Row operations do not affect linear dependence relations among the columns of a matrix.
True. See the first part of the solution of Example 8.

A subset H of R^{n} is a subspace if the zero vector is in H.
False. See the definition at the beginning of the section. The condition about the zero vector is only one of the conditions for a subspace.

Given vectors v_{1}...,v_{p} in R^{n}, the set of all linear combinations of these vectors is a subspace of R^{n}.
True. See Example 3.

The null space of an m x n matrix is a subspace of R^{n}.
True. See Theorem 12.

The column space of a matrix A is the set of solutions of Ax=b.
False. See the paragraph after Example 4.

If B is an echelon form of a matrix A, then the pivot columns of B form a basis for Col A.
False. See the Warning that follows Theorem 13.

Suppose a 3x5 matrix A has three pivot columns. Is Col A=R^{3}? Is Nul A=R^{2}?
Col A = R3, because A has a pivot in each row and so the columns of A span R3. Nul A cannot equal R2,because Nul A is a subspace of R5. It is true, however, that Nul A is twodimensional. Reason: the equation Ax = 0 has two free variables, because A has five columns and only three of them are pivot columns.

The columns of an invertible nxn matrix form a basis for R^{n}.
True. See Example 5.

An n x n determinant is defined by determinants of
(n1)x(n1) submatrices.
True. See the paragraph preceding the definition of the determinant.

The (i,j)cofactor of a matrix A is the matrix A_{ij} obtained by deleting from A its ith row and jth column.
False. See the definition of cofactor, which precedes Theorem 1.

The cofactor expansion of det A down a column is the negative of the cofactor expansion along a row.
False. See Theorem 1.

The determinant of a triangular matrix is the sum of the entries on the main diagonal.
False. See Theorem 2.

If B={v_{1}...,v_{p}} is a basis for a subspace H and if x=c_{1}v_{1}+....+c_{p}v_{p}, then c_{1}....,c_{p} are the coordinates of x relative to the basis B.
True. This is the definition of a Bcoordinate vector.

Each line in R^{n} is a onedimensional subspace of R^{n}.
False. Dimension is defined only for a subspace. A line must be through the origin in Rn to be a subspace of Rn.

The dimension of Col A is the number of pivot columns of A.
True. The sentence before Example 1 concludes that the number of pivot columns of A is the rank of A, which is the dimension of Col A by definition.

The dimensions of Col A and Nul A add up to the number of columns of A.
True. This is equivalent to the Rank Theorem because rank A is the dimension of Col A.

If a set of p vectors spans a pdimensional subspace H of R^{n}, then these vectors form a basis for H.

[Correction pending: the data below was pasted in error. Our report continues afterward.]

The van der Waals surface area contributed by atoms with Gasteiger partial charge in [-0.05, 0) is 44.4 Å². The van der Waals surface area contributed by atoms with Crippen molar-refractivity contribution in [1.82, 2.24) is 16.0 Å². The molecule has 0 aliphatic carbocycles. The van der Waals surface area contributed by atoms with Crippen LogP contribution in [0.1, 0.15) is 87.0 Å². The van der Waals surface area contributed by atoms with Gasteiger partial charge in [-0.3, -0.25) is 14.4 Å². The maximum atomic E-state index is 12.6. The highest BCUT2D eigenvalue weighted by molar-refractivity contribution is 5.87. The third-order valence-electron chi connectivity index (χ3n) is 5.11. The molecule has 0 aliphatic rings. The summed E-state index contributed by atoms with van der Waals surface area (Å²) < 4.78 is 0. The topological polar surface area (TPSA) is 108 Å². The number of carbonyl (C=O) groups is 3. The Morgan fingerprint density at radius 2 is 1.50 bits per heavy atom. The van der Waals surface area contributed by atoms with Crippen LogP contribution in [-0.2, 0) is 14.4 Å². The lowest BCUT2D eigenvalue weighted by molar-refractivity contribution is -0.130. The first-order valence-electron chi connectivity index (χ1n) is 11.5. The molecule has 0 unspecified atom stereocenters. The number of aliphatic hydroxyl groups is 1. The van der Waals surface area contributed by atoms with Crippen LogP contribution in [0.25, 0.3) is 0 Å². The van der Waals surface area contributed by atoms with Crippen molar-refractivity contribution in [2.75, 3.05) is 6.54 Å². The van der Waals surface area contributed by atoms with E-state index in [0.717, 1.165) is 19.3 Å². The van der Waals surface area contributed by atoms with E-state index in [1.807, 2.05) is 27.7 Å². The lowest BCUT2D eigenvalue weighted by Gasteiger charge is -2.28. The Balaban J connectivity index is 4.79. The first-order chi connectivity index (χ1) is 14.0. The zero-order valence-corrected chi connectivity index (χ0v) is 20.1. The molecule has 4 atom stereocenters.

True, by the Basis Theorem. In this case, the spanning set is automatically a linearly independent set.

If B is a basis for a subspace H, then each vector H can be written in only one way as a linear combination of the vectors in B.
True. This fact is justified in the second paragraph of this section.

If B={v_{1}....,v_{p}} is a basis for a subspace H of R^{n}, then the correspondence x>[x]_{B} makes H look and act the same as R^{p}.
True. See the second paragraph after Fig. 1.

The dimension of Nul A is the number of variables in the equation Ax=0.
False. The dimension of Nul A is the number of free variables in the equation Ax = 0.

The dimension of the column space of A is rank A.
True, by the definition of rank.

If H is a pdimensional subspace of R^{n}, then a linearly independent set of p vectors in H is a basis for H.
True, by the Basis Theorem. In this case, the linearly independent set is automatically a spanning set.

A row replacement operation does not affect the determinant of a matrix.
True. See Theorem 3.

The determinant of A is the product of the pivots in any echelon form U of A, multiplied by (1)_{r}, where r is the number of row interchanges made during row reduction from A to U.
True. See the paragraph following Example 2.

If the columns of A are linearly dependent, the det A=0.
True. See the paragraph following Theorem 4.

det(A+B)=det A+det B
False. See the warning following Example 5.

If two row interchanges are made in succession, then the new determinant equals the old determinant.
True. See Theorem 3.

The determinant of A is the product of the diagonal entries in A.
True.

If det A is zero , then two rows or two columns are the same, or a row or a column is zero.
False. See Example 3.

det A^{T} = (1)det A
False. See Theorem 5.